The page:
| 13.4°C Dublin

Fury as families face €800 bill to install water meters

HOMEOWNERS will not have the opportunity to cut water costs by sourcing their own meters or doing a DIY installation.

Hard-pressed families will be forced to use companies picked by the Government to install the controversial meters.

This means that homes will be stung with an €800 bill for the installation -- before they even pay for the water itself.

Bord Gais now appears to be the frontrunner to operate the proposed Irish Water company which will run the service.

Sources said today that several Cabinet members were "furious" with Environment Minister Phil Hogan over the debacle-- especially as it comes so soon after the Household Charge disaster.

"This should have been all decided before it got into the public domain. It's a farce and the Government are being made look disjoined and incompetent," said a well-placed source. The Government was also slammed by the opposition for its "ludicrous" plan to make people pay up for having yet another bill imposed on them.

The Herald has also learned today that households will have no option but to hire certain companies to carry out the works.

A spokesperson for the Department of Environment said that around 200 separate companies will be in charge of installing the metres after a tender process. She explained that the hardware will be owned by Irish Water and therefore DIY jobs will not be possible.


Even before a single drop of water is metered and billed, an annual charge of around €40 each year for 20 years, totalling €800, is set to be levied on homes.

The Commission for Energy Regulation will set the cost, method and timescale for payments for water charges. All homes are to be given a free allowance of water before they are charged for usage.

The spokesperson said that the regulator would be "acting on behalf of the consumer".

Fianna Fail environment spokesman Niall Collins said: "The notion that the Government would force households to pay hundreds of euro upfront for the privilege of then charging them further for their water use is ludicrous."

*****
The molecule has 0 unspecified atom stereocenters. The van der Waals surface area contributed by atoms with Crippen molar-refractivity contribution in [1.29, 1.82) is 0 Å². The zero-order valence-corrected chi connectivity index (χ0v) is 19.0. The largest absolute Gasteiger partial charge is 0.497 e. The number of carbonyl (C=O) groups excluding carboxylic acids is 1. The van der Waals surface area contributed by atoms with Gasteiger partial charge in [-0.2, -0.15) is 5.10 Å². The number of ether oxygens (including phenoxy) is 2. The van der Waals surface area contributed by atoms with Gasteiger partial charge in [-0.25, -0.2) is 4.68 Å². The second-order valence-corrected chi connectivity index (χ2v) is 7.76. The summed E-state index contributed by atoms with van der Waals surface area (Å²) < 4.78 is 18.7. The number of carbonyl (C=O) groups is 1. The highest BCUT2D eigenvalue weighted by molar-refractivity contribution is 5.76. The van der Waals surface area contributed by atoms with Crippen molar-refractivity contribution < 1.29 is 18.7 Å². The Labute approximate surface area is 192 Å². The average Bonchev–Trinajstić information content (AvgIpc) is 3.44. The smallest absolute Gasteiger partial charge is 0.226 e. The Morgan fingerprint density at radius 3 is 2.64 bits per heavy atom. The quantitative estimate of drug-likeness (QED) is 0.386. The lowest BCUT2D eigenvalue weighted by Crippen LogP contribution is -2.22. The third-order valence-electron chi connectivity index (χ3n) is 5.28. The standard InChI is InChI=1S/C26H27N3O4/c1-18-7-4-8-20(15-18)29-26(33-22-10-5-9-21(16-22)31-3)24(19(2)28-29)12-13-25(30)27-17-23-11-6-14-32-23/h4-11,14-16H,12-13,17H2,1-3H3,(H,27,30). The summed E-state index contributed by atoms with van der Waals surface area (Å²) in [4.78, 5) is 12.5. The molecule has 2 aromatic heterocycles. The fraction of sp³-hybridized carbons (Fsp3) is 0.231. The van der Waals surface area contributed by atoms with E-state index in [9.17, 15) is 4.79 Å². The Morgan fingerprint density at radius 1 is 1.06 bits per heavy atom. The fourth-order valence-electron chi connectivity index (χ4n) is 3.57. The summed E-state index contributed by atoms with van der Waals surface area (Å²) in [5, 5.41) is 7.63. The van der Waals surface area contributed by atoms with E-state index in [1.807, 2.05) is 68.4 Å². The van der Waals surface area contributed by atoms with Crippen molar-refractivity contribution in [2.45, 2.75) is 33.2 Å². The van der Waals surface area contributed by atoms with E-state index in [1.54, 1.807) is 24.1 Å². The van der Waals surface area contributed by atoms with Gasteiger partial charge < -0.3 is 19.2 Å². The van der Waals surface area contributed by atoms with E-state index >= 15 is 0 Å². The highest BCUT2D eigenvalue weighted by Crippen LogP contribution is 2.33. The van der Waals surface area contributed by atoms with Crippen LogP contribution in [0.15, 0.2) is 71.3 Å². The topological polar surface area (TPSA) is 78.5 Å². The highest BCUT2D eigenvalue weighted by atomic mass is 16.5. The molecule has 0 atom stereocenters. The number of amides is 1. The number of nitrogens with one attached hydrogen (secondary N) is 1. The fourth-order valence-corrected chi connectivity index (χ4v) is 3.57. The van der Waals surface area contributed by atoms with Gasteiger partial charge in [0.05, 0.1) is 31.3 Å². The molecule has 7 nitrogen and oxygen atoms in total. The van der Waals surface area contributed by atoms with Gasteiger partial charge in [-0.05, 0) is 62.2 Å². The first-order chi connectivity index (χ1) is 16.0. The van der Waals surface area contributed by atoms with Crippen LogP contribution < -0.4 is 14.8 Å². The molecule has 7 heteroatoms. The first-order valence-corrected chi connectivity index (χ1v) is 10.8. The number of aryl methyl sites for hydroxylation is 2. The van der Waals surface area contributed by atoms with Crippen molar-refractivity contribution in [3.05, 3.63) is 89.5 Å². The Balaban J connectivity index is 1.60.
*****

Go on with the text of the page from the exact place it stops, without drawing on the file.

Mr Hogan indicated the €40 annual charge will cover the cost of the water meter as well as the cost of installing and maintaining the new system.

The National Pensions Reserve Fund (NPRF) is providing a loan of €450m for the water metering programme but Mr Hogan said it must be repaid by taxpayers.

Documents exchanged between the NPRF and the Department of the Environment reveal householders must stump up the whole cost of putting in place the new system.

The NPRF loan is over 20 years, and the plans say the standing annual charge will have to be paid over the entire period and probably ad infinitum.

Mr Hogan brought recommendations to Cabinet today on the make up of 'Irish Water'.

Householders already pay annual charges for electric and gas. Electricity levies can vary from €33 and €73 every two months. Bord Gais charges €85 annually.

Some 1.35m households paying the new €40 per year would raise more than €1bn -- more than double the NPRF's €450m loan.

Taoiseach Enda Kenny added to the confusion by saying no decisions had been made on new levies just one day after declaring homeowners would pay for their own meters.

Installing water meters will begin this year.

Under the international financial bail-out agreement, the Irish Government must start charging for water by 2014.

Mr Collins added: " The confusion coming from the most senior levels in Government about this very first piece of the water charging jigsaw does not bode well for the future and is absolutely the wrong way to begin a debate on the issue."

Around 300,000 homes will not have meters installed in time, and will be hit with a flat rate charge from 2014 instead.

Unmetered homes will not have to pay the annual €35 to €40 charge until water meters are installed in their homes. It is planned that all 1.35 million homes will have meters by 2017.

See Page 14